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Peace still a long-cherished dream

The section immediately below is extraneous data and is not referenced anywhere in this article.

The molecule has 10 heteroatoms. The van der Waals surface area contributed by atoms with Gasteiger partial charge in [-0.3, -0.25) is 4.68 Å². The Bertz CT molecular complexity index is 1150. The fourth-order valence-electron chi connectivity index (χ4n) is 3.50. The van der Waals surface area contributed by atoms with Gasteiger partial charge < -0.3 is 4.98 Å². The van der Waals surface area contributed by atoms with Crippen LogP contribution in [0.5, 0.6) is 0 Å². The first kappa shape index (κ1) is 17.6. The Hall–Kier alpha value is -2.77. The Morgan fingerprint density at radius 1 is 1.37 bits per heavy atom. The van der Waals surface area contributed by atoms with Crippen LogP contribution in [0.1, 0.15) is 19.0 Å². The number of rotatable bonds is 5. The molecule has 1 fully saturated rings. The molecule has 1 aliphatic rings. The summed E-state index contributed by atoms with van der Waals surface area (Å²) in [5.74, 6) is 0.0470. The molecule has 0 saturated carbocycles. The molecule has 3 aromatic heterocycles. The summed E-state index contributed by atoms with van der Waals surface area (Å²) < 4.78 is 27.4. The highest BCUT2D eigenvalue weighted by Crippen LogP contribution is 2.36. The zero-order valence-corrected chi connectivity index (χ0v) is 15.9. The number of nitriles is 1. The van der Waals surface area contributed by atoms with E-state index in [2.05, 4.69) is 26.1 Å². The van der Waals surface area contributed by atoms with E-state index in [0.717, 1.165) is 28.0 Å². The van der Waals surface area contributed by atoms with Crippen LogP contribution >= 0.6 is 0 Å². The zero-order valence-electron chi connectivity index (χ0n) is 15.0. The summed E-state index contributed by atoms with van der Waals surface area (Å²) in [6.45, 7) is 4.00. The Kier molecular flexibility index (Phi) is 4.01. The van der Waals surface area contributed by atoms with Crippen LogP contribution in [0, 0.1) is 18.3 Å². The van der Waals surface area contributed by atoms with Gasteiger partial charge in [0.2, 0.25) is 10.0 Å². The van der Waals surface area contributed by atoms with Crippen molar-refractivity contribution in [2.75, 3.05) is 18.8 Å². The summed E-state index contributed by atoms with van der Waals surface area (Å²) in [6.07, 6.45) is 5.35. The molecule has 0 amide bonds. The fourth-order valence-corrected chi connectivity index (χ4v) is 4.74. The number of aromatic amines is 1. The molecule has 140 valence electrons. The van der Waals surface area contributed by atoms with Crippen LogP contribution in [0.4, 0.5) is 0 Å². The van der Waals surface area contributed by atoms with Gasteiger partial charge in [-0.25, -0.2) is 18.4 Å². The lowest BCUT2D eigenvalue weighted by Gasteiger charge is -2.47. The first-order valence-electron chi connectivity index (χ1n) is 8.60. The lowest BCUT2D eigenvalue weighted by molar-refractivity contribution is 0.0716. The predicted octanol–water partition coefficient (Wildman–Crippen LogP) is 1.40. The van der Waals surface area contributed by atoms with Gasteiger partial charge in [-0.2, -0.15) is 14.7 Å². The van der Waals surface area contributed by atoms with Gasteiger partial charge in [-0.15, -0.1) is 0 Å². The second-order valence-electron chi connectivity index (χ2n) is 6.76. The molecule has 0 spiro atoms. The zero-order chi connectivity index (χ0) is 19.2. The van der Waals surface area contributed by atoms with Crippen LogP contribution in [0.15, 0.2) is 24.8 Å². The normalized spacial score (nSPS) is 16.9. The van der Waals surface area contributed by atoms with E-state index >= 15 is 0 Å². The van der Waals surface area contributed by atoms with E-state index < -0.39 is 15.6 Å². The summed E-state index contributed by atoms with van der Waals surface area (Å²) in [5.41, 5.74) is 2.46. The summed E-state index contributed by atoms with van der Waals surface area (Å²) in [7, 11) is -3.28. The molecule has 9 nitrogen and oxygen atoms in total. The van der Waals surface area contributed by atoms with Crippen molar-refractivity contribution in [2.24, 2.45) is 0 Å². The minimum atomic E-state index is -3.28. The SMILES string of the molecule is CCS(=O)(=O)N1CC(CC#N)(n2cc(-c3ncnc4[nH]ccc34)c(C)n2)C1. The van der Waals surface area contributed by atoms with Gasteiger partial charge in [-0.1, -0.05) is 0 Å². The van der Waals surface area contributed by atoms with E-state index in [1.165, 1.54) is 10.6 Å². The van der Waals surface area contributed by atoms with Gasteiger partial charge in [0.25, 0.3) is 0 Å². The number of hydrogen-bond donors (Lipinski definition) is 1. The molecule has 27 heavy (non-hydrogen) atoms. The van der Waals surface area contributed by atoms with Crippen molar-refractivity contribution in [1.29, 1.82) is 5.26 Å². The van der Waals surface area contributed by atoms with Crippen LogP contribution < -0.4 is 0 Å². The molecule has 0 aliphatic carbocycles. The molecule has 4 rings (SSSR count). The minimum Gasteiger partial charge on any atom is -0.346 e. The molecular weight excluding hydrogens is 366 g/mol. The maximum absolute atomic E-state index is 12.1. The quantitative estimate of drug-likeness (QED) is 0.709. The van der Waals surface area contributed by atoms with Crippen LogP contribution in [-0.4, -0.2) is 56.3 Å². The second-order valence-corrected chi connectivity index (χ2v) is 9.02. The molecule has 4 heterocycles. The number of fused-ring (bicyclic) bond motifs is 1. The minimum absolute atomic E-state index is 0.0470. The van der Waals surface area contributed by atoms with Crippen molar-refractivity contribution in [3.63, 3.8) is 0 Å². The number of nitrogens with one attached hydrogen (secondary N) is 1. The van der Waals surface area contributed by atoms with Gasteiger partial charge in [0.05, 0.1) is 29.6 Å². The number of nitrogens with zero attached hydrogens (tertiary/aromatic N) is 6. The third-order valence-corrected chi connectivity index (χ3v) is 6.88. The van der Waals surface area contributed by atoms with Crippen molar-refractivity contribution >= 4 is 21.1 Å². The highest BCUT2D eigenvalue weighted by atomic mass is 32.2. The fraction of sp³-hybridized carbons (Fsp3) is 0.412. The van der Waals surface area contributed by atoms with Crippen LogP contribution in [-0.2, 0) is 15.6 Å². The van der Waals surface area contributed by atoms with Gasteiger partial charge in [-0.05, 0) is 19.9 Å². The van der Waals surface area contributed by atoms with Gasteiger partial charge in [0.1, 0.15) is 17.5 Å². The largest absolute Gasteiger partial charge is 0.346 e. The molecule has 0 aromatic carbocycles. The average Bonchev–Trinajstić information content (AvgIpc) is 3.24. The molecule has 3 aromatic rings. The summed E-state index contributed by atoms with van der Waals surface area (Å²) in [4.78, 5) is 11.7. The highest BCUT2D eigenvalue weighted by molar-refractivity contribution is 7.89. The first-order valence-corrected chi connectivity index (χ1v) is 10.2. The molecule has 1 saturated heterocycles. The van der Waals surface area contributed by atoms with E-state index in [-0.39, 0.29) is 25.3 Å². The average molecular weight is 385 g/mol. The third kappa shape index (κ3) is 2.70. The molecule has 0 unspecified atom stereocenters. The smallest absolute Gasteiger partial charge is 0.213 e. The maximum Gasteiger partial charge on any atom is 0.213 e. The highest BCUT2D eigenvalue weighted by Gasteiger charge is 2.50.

Afghanistan and Pakistan on Tuesday reiterated their resolve to work together to restore peace. Pakistan’s Prime Minister Nawaz Sharif is in Kabul where he held a joint press conference with President Ashraf Ghani. The Afghan President said the war is being imposed on both Afghanistan and Pakistan. He also said the two neighboring nations need to fight it off jointly and the enemy of Pakistan is the enemy of Afghanistan. Nawaz Sharif said that he assured Ghani that no enemy of Afghanistan can be a friend of Pakistan. To the extent of words the show looks very promising and beautiful, however, when it comes to ground realities, Haqqani Network has been untouched in Pakistan and Afghan Taliban are not talked about.  Unlike, the ex-President Hamid Karzai, his successor Ghani is tightlipped on Haqqani Network Afghan Taliban and Quetta Shura as under his policy he doesn’t ask Pakistan to go after them militarily rather he eagerly looks forward seeing them on the table of negotiations. This is not a bad idea at all but given that it works out. The Afghan peace process is still a long-cherished dream as the Taliban are increasing their violent activities. Though, China has upped its security interests in the region and a second round of peace talks between the Taliban and Afghan representatives is expected soon in China, but the problem is the Taliban’s unpredictable nature. Pakistan and China have enjoyed cordial ties ever since whereas Pakistan has no objectives when China is increasing its role in Afghanistan. Pakistan has always remained touchy about India providing reconstruction, military and humanitarian assistance to Afghanistan and had made it very clear that it regarded the presence of Indian troops or military trainers there as an unacceptable act. While now, when Ghani has suspended a military equipment deal with India, how Pakistan defines this act. Moreover, now that China increases its role in Afghanistan, will it reduce Pakistan’s concerns? China’s main objective in the region is to see militancy ended. And the more China will engage itself in the region, the more Pakistan will be pushed to take a step against the militants. It means the situation is turning for good in the region and what is needed is sincerity replacing mistrust.  Change in Afghanistan will come via Pakistan and China. Even if Afghanistan opens itself more and more and doesn’t talk about Quetta Shura, the Afghan Taliban, and the Haqqani Network, the situation will never heal until Pakistan does something substantial. The problem is Pakistan launched a huge military operation in North Waziristan, which displaced thousands of tribesmen families, but the end result was peace deal with militants. Pakistan’s army struck the peace deal with a pro-Pakistan Taliban faction led by Maulvi Halim. Telling people that the two governments are on the same page but walking on different paths with different approaches would never restore peace and trust. There is the need for significant and sincere steps to fight extremism and bring peace and stability to the two countries. Without extinguishing the fire that is burning the house of Afghans, Pakistan cannot guarantee peace at its very own house. Without Islamabad’s proactive and supportive role, there is no end to the ongoing war. And if Afghanistan is not asking Pakistan to dump its support to the Afghan Taliban, doesn’t it feel that morally it is obligatory upon Islamabad to do so? Moreover, Ghani’s remark that the enemy of Pakistan is the enemy of Afghanistan has much to ponder over and even if Pakistan doesn’t bite at the opportunity now, it will never have a guy like him in the future where Pakistan will have nothing to do but to wring its hands.

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